Saturday, February 27, 2010

The Hepatica leaf pool

Hollywood, California: Philip Ilsley estate, Hepatica-leaf pool.

While doing research for an article about free-form pools, I found this amazing picture of a pool in form of a Hepatica leaf. It looks so completely whimsical and irrational and I've never seen anything quite like it. Still, it is a merry pool, and I can easily imagine myself in it, happily paddling my way from lobe to lobe past the gently curving sides of the pool.
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Philip Ilsley, who built his pool in 1949 on the Hollywood Hills overlooking the San Fernando valley, insisted that it was both beautiful and functional. He explained, that "the Hepatica shape provides the most swimming and diving space for the least water. Its three lobes separate the sun-tanners; who like to loll on the warm brink without getting wet, from the divers, who splash and splash around the springboard on the opposite side, while the athletic types who like to swim can tee off at the far end of the leaf and paddle right up the stem..."
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A eccentric pool for an imaginative person, it seems, but this eye-catching form was made to grab attention, which it did very well, as several articles were published about it. Ilsley was an entrepreneur who revolutionized the construction of pools using pressure-sprayed-concrete (Gunite), which made them affordable even for the middle classes, making Ilsley's firm the largest pool-building company in the US. He became the preferred pool-builder of the rich and famous in Hollywood. Many film stars wanted their pools to be unique, and Ilsley was able to meet their dreams with creations like the piano-shaped pool he built for Frank Sinatra in Palm Springs.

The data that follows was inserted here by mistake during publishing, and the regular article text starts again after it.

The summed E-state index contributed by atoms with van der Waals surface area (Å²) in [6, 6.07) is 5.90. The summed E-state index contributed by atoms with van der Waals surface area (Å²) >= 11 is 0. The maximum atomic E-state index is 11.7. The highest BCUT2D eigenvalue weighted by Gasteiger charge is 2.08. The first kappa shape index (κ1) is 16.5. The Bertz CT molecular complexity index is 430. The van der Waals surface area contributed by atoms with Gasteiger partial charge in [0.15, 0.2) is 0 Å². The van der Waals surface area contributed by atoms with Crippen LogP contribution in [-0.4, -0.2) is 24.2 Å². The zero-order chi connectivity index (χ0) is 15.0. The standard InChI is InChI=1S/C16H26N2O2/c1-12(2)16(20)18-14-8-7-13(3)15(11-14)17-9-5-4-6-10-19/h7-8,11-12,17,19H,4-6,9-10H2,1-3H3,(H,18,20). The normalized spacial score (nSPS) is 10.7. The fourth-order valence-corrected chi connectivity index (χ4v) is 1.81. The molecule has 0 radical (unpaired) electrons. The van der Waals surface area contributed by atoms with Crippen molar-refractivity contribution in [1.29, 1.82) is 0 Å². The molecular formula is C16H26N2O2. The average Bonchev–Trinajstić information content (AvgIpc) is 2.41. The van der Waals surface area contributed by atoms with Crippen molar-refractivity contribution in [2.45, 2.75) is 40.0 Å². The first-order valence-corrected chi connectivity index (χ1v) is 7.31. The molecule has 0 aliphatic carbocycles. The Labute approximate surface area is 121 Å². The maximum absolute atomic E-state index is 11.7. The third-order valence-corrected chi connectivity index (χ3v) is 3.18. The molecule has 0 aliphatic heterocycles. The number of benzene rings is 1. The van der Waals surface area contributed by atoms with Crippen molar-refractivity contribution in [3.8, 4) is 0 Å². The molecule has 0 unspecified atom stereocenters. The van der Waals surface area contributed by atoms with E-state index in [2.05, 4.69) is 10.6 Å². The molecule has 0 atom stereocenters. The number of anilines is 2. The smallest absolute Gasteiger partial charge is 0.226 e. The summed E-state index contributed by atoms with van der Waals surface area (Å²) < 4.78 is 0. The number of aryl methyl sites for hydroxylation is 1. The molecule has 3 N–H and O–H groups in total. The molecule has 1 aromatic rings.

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What I find intriguing is that a fashionable pool-builder like Ilsley chose the leaf of the humble, small Hepatica as a model for his own pool. Being so sought-after by the stars of the old Hollywood, why didn't he choose something more glamorous, like the old symbol of fleur-de-lis, that could have stood for Iris douglasiana, the beloved native iris of California? What was his relationship to the dainty little liverwort that needs cold winters to thrive and therefore is not even suited for the warm Californian climate? I guess I will never know, but I still find the Hepatica leaf pool quite attractive in its own, quirky way.
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Thomas A.P. van Leeuwen: The Springboard in the Pond. An Intimate History of the Swimming Pool.
MIT Press, 1999.

3 comments:

Karen said...

That is just so cool. As a lap-swimmer, I would think this shape would be annoying, but it's hard to argue with its beauty and uniqueness. Wonder if it still exists? Wow, that view!

Hey, super late notice here but SAGBUTT is meeting tomorrow at the Miller Library/CUH. 11am - 2pm Sat. 2/27 if you can make it. Hope all goes well!

Trädgårdsmakare Hillevissan said...

Thanks, very nice post!

The builder was a genius entrepreneur, and I think his choice of the hepatica was a very conciuos one. The modest tone it sends out makes it very honest and adorable.

I wish you joyful weekend!

nilla|utanpunkt said...

Love it as well. Something of what holiday resorts later picked up, but much more refined and elegant. It is interestingly timeless as well. It is the rest of the setting that dates it. Lovely terrace, by the way